provides in relevant part that "The district courts of the United States . . . shall have exclusive jurisdiction of violations of this chapter or the rules and regulations thereunder, and of all suits in equity and actions at law brought to enforce any liability or duty created by this chapter or the rules and regulations thereunder." Petitioner's argument is essentially that because both Manning and Smith Barney are required by the NYSE rules to arbitrate disputes, any liability which is determined by such arbitration is a liability under the Exchange Act which can only be enforced in federal court.
Manning does not cite any authority to support this argument, and we find it to be untenable. The underlying promissory note, which is the basis of the liability found by the arbitration panel, is not itself a security governed by the securities laws. It is a separate contract between the parties. By the terms of that agreement, the parties agreed both that they would arbitrate disputes arising out of the agreement, and that the courts of New York State would have jurisdiction to compel arbitration and/or to confirm any arbitration award and enter judgment. The fact that the parties are also members of an exchange and may be obligated to arbitrate other disputes under the rules of the NYSE does not transform liability on a promissory note into liability under the Exchange Act or the rules promulgated thereunder.
Petitioner's other attempts to ground jurisdiction in the Exchange Act are equally meritless. Petitioner cites to sections 6(b)(5) and (6) of the Act, which provide that in order for an exchange to be registered as a national securities exchange, the rules of the exchange must be found by the Commissioner to be designed to prevent fraudulent and manipulative acts and practices, and the rules must provide for sanctions of brokers and dealers who violate the rules. Presumably, petitioner's contention is that Smith Barney acted improperly in the arbitration proceeding, thereby violating the rules preventing fraudulent and manipulative acts and practices, and providing a ground for federal court jurisdiction. We find this leap of logic quite extraordinary, and it will not serve as a basis for federal jurisdiction. Furthermore, it should be noted that in this Circuit, there is no private right of action under section 6(b) for a violation of an exchange's rules. Brawer v. Options Clearing Corp., 633 F. Supp. 1254 (S.D.N.Y.), aff'd, 807 F.2d 297 (2d Cir. 1986), cert. denied, 484 U.S. 819, 98 L. Ed. 2d 39, 108 S. Ct. 76 (1987).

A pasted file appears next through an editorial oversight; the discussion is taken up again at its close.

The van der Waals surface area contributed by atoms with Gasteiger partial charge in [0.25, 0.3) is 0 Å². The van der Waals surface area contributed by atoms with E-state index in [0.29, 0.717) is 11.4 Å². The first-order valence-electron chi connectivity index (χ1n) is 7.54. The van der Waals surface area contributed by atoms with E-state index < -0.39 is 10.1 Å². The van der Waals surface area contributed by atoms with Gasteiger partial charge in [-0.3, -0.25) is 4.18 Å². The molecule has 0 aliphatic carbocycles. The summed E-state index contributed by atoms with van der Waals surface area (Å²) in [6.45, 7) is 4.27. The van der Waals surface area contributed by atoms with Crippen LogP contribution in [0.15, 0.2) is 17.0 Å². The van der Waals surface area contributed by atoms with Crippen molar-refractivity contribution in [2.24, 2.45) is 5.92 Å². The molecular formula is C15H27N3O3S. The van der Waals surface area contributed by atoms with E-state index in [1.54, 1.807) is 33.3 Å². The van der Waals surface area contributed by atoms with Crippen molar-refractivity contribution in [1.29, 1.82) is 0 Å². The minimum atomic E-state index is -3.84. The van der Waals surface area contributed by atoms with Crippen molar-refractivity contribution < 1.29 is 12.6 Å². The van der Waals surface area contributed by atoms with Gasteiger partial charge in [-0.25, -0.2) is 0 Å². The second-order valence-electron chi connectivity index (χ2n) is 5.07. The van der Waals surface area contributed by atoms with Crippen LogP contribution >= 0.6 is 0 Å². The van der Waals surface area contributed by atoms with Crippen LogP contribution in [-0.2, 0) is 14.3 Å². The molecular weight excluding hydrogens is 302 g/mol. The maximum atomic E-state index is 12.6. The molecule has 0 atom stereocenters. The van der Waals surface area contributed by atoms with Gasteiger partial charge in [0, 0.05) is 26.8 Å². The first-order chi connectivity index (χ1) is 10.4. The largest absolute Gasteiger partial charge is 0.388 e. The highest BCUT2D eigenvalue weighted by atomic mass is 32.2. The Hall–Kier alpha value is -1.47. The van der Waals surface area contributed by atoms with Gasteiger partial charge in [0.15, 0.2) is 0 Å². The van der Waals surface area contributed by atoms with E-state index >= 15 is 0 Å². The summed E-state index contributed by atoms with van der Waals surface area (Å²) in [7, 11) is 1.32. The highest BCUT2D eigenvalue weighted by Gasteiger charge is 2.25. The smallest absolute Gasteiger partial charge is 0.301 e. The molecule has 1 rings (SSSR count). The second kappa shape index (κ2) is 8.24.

Petitioner further cites to sections 15(b)(4)(B)(i), (ii) and (iii) of the Act, which petitioner argues proscribe "the taking of a false oath, the making of a false report, perjury and fraudulent concealment." In fact, those sections deal with the sanctions which the Commissioner may order against brokers or dealers convicted of a felony or misdemeanor involving various types of false statements. It cannot seriously be contended that petitioner can use those sections to gain access to federal court.
Petitioner also argues that the provision in the promissory note which provides for state court jurisdiction is invalid pursuant to sections 29(a) and (b) of the Act, which declare void "any condition, stipulation, or provision binding any person to waive compliance with any provision of this chapter or of any rule or regulation thereunder, or of any rule of an exchange required thereby" or any contract which is made in violation of the Act. Petitioner argues that the provision in the promissory note providing for state court jurisdiction is a waiver of the exclusive federal court jurisdiction provision found in section 27. However, as discussed above, we do not find section 27 applicable to an independent contractual obligation, which is entirely devoid of any relationship to "securities". By petitioner's logic, if the respondent had extended a car loan to petitioner, or rented an apartment to petitioner, the dispute would be under the Exchange Act and within the exclusive jurisdiction of the federal court merely by virtue of the fact that the parties are members of the exchange. Clearly, that cannot be the correct result.
Petitioner concedes that there is no diversity jurisdiction. Petitioner further concedes that the Federal Arbitration Act does not provide a basis for federal jurisdiction in this situation. Because we do not find any federal question, we must dismiss the petition.
Respondent seeks sanctions under Rule 11 for the frivolous filing of this action. We agree that sanctions are peculiarly appropriate in the context of a challenge to an arbitration award which appears to be a largely dilatory effort. See Quick & Reilly v. Jacobson, 126 F.R.D. 24 (S.D.N.Y. 1989). We limit the sanction award against petitioner's counsel to $ 250, taking into consideration all the circumstances of this case.
For the reasons stated above, respondent's motion to dismiss for lack of subject matter jurisdiction is granted. Respondent's request for sanctions is granted in the amount of $ 250.
Dated: New York, New York
June 9, 1993
Leonard B. Sand
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